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Re: Secure 2.4.x kernel

On Saturday, December 22, 2001, at 07:22 , System Administrator wrote:

The assembly statement "jsr" (jump to subroutine) puts the return address
on the same stack, where space for local variables is reserved.

Local variables, parameters, temporaries, etc. Yes, it's all the same stack on every architecture I've seen.

So one solution is to seperate these stacks. So it's more a "problem"
of the  C-Compiler (and the number of Address-Register of the CPU and

Some CISC processors have various hardware encouragements to do it this way. For example, the M68K had a return and deallocate instruction (rtd, if I remember), which used the frame and stack pointers.

Also, when you look at how memory is laid out, having two stacks is problematic. Under linux, it looks like this:

   --------         -------
  | KERNEL |       | stack | <---- grows downward
  |--------|        -------
  |        |
  |  user  | ---->  -------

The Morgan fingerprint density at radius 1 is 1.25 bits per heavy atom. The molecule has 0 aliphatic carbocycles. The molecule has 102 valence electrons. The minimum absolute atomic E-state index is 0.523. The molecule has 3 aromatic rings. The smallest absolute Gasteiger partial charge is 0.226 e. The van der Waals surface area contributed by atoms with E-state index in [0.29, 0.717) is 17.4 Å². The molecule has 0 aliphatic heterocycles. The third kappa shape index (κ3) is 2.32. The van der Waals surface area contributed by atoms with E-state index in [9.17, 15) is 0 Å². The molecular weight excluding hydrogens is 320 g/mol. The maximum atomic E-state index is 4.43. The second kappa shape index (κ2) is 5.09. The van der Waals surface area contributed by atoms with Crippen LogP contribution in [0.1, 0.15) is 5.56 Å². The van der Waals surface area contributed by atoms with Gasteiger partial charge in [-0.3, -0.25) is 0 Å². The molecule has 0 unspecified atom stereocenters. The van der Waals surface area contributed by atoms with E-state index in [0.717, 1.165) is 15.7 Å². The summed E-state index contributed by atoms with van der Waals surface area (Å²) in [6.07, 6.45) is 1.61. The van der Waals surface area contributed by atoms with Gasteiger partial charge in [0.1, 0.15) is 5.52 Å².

|        |       |  brk  | <---- grows upward
   --------         -------

Stacks, in general, grow downward. So you'd need to further split the process memory area, leaving even less precious address space for malloc and friends. Even if you could make one grow upward (PowerPC, for example, doesn't know about the stack) you'd have to worry about collisions again.

So, you'd wind up with less address space. Might have some minor cache penalties. Other than the slight implementation detail of modifying everything, breaking all ABI's, it'd probably work.

1) Is my problem description right ?

That is one type of stack attack, and a major one.

2) On other plattforms (for example on the newer plattforms like ia64)
   are there seperate stacks ?


3) Why is this not done on  the "0x86"-Plattform ?

Not done anywhere, AFAIK.

IMO, this is a very interesting idea! Has anyone tried this? Any research papers, links, etc?

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